This is the most important point, yes. The atheist who doesn't like these atrocities and he wants to oppose them has no place to stand. He's got nothing to appeal to.

He's got nothing. Yes, and this is the critical point, that there really is no such thing as an atheist. You might be atheist in the sense of you don't believe in the God of the Bible and the God as the Creator, but you believe in something. There is a standard of which you appeal to, and that is one of the most important takeaways that you can have in a political and, of course, a religious context.

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I'm going to get to them both, so let's try to do this as quickly as possible. Number one, why do so few Christian leaders get this? Why do they run for the hills? Why do they refuse to articulate a biblical worldview when it is needed now more than ever? What is your diagnosis of American Christianity and why they refuse to engage on this? I think that we were victims of our own success.

In other words, it says in Deuteronomy, Jeshua waxed fat and kicked. What has happened is Christians have had it their way for several centuries. In terms of a relatively stable, very blessed, affluent society, we've had that society, and we recognized the general propriety of a Christian approach to life together down into the 20th century, well into the 20th century, and a lot of Christians went to sleep thinking, oh, this is just what it's like to be alive on planet Earth. We needed to get out more, and I'll put it this way. The prodigal son didn't run out of money his first weekend away from home, right?

He had a lot of capital that he inherited from his father, and he started to spend it on wild living, but he didn't run out of money right away. That's what happened to the United States. We accumulated a great deal of moral capital, moral social capital, and then we started to spend it on our own lusts, spend it on our own ideas, spend it on our own wild time, and we didn't run out of money right away. What's happening now is the checks are bouncing, and a lot of Christians a lot of Christians are waking up saying, wait, wait, wait, they can't do that.

This is America, right? And then the secularists look at us and say, why can't we not do that? Basically, what we're doing is we're in the position of the prodigal son staring at the pig food, wondering how we got into this position, right?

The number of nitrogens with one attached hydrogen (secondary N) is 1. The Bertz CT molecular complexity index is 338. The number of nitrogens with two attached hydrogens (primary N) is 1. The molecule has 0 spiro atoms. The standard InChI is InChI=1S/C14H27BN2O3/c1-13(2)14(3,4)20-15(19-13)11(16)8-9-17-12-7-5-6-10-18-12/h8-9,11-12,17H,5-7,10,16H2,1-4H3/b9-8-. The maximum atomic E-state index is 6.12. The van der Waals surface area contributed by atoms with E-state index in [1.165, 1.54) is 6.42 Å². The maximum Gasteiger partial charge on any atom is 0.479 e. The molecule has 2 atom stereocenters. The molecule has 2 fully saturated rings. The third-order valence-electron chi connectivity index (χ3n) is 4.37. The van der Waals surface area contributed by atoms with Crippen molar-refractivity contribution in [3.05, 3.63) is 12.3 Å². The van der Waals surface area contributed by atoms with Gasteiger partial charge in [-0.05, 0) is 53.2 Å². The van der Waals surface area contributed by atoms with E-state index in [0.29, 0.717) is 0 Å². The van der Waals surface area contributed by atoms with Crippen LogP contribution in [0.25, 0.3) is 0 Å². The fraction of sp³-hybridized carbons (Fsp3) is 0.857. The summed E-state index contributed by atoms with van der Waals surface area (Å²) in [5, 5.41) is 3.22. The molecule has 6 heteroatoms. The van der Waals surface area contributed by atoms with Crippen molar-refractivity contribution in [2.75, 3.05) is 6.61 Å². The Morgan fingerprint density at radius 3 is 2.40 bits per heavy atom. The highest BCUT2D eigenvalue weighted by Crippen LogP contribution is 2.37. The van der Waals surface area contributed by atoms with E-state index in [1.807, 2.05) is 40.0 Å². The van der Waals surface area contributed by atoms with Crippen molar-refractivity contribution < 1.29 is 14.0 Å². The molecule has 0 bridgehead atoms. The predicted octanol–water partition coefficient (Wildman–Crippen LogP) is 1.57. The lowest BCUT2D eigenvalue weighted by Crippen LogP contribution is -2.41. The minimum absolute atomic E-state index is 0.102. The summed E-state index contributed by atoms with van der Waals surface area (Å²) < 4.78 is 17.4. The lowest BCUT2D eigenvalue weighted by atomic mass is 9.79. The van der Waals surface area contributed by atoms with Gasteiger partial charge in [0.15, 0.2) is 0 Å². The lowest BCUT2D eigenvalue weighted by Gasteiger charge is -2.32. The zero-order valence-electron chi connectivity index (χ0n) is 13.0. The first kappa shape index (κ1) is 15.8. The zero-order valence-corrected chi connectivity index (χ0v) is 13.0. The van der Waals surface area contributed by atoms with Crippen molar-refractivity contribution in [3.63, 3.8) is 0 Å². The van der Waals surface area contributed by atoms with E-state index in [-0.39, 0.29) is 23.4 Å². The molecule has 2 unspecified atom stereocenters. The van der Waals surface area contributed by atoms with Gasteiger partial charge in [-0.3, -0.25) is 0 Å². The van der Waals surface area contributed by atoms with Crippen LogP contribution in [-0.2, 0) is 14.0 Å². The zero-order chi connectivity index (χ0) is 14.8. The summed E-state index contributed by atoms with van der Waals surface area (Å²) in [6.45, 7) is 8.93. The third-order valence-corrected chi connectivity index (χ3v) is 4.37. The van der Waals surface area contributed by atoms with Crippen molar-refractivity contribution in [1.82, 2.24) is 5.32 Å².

And so what I want to do as a preacher is I want to call people back to Christ. I want to say, look, you can't have it both ways. You can't refuse to return to your father's house and have your father's blessing. We need to return to our father's house. We need to say, you know, this was a bad idea. Father, I've sinned against you and against heaven.

This is a bad idea. We screwed up. And a lot of Christians were just on cruise control, and they were just caught flat-footed.

That's what I think has happened. A lot of them were living decent, middle-class lives. They thought, okay, all I need to do is believe in the Gospel and go to church and keep my own nose clean. And they were not aware of how much the Bible talks about social and political and cultural things.

One thing I do want you to talk about here is our audience, let's just say, is hearing a lot about a looming rapture and the end of the world, and for that they believe there is no reason to contest for political matters. You have a different theological view and approach. I believe what the Bible believes. I'm not a theologian. My best friends are pre-trib, pre-millennial, and, you know, I just want to say I'm, whatever the Bible believes what I believe, I'm not an expert on this. But I do want you to address this, because you kind of, a little bit with Tucker, talked about it, and I think it's important.

Sure thing. Just very quickly, most North American evangelicals hold to what's called dispensational theology, and this is sort of a caricature, but it's like this world is God's Vietnam, and then there's going to be a rapture where God helicopters a few people out of Saigon, and then the whole thing falls apart. And so you have this, God made the mistake of getting into a land war in Asia, and then God's going to snatch his people out. I'm what's called post-millennial, which means that I have a very optimistic view of the future. I believe the nations will be discipled. I don't believe that everything is headed for Helena Handbasket. Pastor, can you just lay out the biblical evidence for what you believe, and why that, let's just say, connects to the view of history that you have?

Because the view of history that many on our show that come on, friends of mine like Jack Hibbs, they will say that God has a plan, this is the end times, there is a rapture that is imminent, and so on and so forth. So your response or your view, because I think it's important for Christians to hear all perspectives on this. Sure. First, I really appreciate the charitable way you want to frame this. I am greatly indebted to our dispensationalist brothers and sisters. They've done a lot of good work in our country. This is not a slam on them.

I'm very grateful for what they've contributed, but I do disagree with them at this point. So that frames it. Many Christians, when someone becomes a Christian and they go and buy their Bible and they read through the Bible, they think, okay, where am I?

Where's the X on the map that says you are here? One of the reasons they think that we're in the end times is they read a passage like Matthew 24, where Jesus says the sun goes dark and the moon turns blood red and the stars fall from the heavens. And they believe the Bible, and they go out and look at the sky and the sun came up this morning and the moon's going to come up tonight and the stars are all still there. So they say, oh, this must be about the future, this because the Bible's true and they're all still there.